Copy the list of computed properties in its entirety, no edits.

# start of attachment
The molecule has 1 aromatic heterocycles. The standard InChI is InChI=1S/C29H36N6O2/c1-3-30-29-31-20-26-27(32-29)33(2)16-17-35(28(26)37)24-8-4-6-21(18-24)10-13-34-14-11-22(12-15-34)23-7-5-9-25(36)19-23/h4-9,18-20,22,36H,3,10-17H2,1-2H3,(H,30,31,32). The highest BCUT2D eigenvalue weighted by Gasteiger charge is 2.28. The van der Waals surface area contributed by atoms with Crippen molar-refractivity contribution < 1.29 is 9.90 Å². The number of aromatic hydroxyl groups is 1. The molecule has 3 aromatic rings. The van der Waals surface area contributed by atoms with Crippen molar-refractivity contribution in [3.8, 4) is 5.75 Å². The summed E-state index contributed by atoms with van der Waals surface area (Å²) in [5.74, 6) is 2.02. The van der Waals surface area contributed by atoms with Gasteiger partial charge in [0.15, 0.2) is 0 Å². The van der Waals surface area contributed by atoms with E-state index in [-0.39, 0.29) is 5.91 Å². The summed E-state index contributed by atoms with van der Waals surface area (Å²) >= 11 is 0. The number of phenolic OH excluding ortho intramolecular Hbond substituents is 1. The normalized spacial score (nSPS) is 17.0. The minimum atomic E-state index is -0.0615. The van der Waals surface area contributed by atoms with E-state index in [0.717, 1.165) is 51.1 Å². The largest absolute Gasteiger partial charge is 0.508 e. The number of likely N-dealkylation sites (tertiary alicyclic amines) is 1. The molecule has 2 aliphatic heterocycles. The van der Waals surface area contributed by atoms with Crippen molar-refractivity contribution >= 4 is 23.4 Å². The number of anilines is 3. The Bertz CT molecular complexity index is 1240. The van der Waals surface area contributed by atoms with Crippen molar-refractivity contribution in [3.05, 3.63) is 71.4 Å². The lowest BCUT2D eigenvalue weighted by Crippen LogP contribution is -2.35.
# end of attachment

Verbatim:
The molecule has 1 aromatic heterocycles. The standard InChI is InChI=1S/C29H36N6O2/c1-3-30-29-31-20-26-27(32-29)33(2)16-17-35(28(26)37)24-8-4-6-21(18-24)10-13-34-14-11-22(12-15-34)23-7-5-9-25(36)19-23/h4-9,18-20,22,36H,3,10-17H2,1-2H3,(H,30,31,32). The highest BCUT2D eigenvalue weighted by Gasteiger charge is 2.28. The van der Waals surface area contributed by atoms with Crippen molar-refractivity contribution < 1.29 is 9.90 Å². The number of aromatic hydroxyl groups is 1. The molecule has 3 aromatic rings. The van der Waals surface area contributed by atoms with Crippen molar-refractivity contribution in [3.8, 4) is 5.75 Å². The summed E-state index contributed by atoms with van der Waals surface area (Å²) in [5.74, 6) is 2.02. The van der Waals surface area contributed by atoms with Gasteiger partial charge in [0.15, 0.2) is 0 Å². The van der Waals surface area contributed by atoms with E-state index in [-0.39, 0.29) is 5.91 Å². The summed E-state index contributed by atoms with van der Waals surface area (Å²) >= 11 is 0. The number of phenolic OH excluding ortho intramolecular Hbond substituents is 1. The normalized spacial score (nSPS) is 17.0. The minimum atomic E-state index is -0.0615. The van der Waals surface area contributed by atoms with E-state index in [0.717, 1.165) is 51.1 Å². The largest absolute Gasteiger partial charge is 0.508 e. The number of likely N-dealkylation sites (tertiary alicyclic amines) is 1. The molecule has 2 aliphatic heterocycles. The van der Waals surface area contributed by atoms with Crippen molar-refractivity contribution >= 4 is 23.4 Å². The number of anilines is 3. The Bertz CT molecular complexity index is 1240. The van der Waals surface area contributed by atoms with Crippen molar-refractivity contribution in [3.05, 3.63) is 71.4 Å². The lowest BCUT2D eigenvalue weighted by Crippen LogP contribution is -2.35.